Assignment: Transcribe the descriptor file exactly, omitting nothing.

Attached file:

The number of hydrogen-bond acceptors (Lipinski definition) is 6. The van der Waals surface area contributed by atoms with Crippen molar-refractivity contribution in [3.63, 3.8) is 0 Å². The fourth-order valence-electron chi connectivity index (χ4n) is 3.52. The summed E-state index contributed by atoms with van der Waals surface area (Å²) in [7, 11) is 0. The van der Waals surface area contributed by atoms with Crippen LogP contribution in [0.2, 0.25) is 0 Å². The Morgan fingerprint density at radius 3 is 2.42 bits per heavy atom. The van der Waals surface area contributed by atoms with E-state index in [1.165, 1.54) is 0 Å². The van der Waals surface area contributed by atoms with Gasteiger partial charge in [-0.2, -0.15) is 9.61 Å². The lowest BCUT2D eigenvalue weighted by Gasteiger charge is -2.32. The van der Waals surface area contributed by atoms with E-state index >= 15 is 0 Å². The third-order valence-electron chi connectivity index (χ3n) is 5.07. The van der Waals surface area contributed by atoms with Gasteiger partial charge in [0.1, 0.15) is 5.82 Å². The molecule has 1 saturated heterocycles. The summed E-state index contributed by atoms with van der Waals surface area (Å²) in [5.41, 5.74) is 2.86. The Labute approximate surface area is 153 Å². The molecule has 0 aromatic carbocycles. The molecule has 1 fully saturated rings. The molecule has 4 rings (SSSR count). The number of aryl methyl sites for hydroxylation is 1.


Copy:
The number of hydrogen-bond acceptors (Lipinski definition) is 6. The van der Waals surface area contributed by atoms with Crippen molar-refractivity contribution in [3.63, 3.8) is 0 Å². The fourth-order valence-electron chi connectivity index (χ4n) is 3.52. The summed E-state index contributed by atoms with van der Waals surface area (Å²) in [7, 11) is 0. The van der Waals surface area contributed by atoms with Crippen LogP contribution in [0.2, 0.25) is 0 Å². The Morgan fingerprint density at radius 3 is 2.42 bits per heavy atom. The van der Waals surface area contributed by atoms with E-state index in [1.165, 1.54) is 0 Å². The van der Waals surface area contributed by atoms with Gasteiger partial charge in [-0.2, -0.15) is 9.61 Å². The lowest BCUT2D eigenvalue weighted by Gasteiger charge is -2.32. The van der Waals surface area contributed by atoms with E-state index >= 15 is 0 Å². The third-order valence-electron chi connectivity index (χ3n) is 5.07. The van der Waals surface area contributed by atoms with Gasteiger partial charge in [0.1, 0.15) is 5.82 Å². The molecule has 1 saturated heterocycles. The summed E-state index contributed by atoms with van der Waals surface area (Å²) in [5.41, 5.74) is 2.86. The Labute approximate surface area is 153 Å². The molecule has 0 aromatic carbocycles. The molecule has 1 fully saturated rings. The molecule has 4 rings (SSSR count). The number of aryl methyl sites for hydroxylation is 1.